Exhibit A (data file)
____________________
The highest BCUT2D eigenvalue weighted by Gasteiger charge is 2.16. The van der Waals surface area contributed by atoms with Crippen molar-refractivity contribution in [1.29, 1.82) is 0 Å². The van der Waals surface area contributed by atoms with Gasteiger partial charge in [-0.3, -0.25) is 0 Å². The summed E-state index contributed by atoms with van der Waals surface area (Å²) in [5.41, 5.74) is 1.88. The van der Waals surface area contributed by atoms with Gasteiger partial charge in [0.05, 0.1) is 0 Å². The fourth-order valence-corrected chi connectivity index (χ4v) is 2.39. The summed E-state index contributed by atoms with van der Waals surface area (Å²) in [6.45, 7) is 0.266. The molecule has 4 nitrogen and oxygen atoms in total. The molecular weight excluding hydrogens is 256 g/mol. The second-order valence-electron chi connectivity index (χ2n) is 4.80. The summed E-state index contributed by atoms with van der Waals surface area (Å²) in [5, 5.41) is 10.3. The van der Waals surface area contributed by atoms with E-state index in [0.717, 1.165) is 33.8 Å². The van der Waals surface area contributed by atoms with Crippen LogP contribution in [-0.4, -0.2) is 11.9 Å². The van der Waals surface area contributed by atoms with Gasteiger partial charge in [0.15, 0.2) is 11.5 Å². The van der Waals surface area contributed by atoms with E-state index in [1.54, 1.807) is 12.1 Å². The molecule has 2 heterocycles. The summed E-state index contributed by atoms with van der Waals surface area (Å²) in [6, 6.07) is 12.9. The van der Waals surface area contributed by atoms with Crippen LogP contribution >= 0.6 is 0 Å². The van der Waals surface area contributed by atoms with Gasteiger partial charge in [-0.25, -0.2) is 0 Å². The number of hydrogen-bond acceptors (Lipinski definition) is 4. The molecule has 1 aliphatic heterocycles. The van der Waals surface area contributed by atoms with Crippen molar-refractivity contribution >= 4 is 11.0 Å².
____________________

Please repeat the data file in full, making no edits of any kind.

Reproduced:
The highest BCUT2D eigenvalue weighted by Gasteiger charge is 2.16. The van der Waals surface area contributed by atoms with Crippen molar-refractivity contribution in [1.29, 1.82) is 0 Å². The van der Waals surface area contributed by atoms with Gasteiger partial charge in [-0.3, -0.25) is 0 Å². The summed E-state index contributed by atoms with van der Waals surface area (Å²) in [5.41, 5.74) is 1.88. The van der Waals surface area contributed by atoms with Gasteiger partial charge in [0.05, 0.1) is 0 Å². The fourth-order valence-corrected chi connectivity index (χ4v) is 2.39. The summed E-state index contributed by atoms with van der Waals surface area (Å²) in [6.45, 7) is 0.266. The molecule has 4 nitrogen and oxygen atoms in total. The molecular weight excluding hydrogens is 256 g/mol. The second-order valence-electron chi connectivity index (χ2n) is 4.80. The summed E-state index contributed by atoms with van der Waals surface area (Å²) in [5, 5.41) is 10.3. The van der Waals surface area contributed by atoms with E-state index in [0.717, 1.165) is 33.8 Å². The van der Waals surface area contributed by atoms with Crippen LogP contribution in [-0.4, -0.2) is 11.9 Å². The van der Waals surface area contributed by atoms with Gasteiger partial charge in [0.15, 0.2) is 11.5 Å². The van der Waals surface area contributed by atoms with E-state index in [1.54, 1.807) is 12.1 Å². The molecule has 2 heterocycles. The summed E-state index contributed by atoms with van der Waals surface area (Å²) in [6, 6.07) is 12.9. The van der Waals surface area contributed by atoms with Crippen LogP contribution >= 0.6 is 0 Å². The van der Waals surface area contributed by atoms with Gasteiger partial charge in [-0.25, -0.2) is 0 Å². The number of hydrogen-bond acceptors (Lipinski definition) is 4. The molecule has 1 aliphatic heterocycles. The van der Waals surface area contributed by atoms with Crippen molar-refractivity contribution >= 4 is 11.0 Å².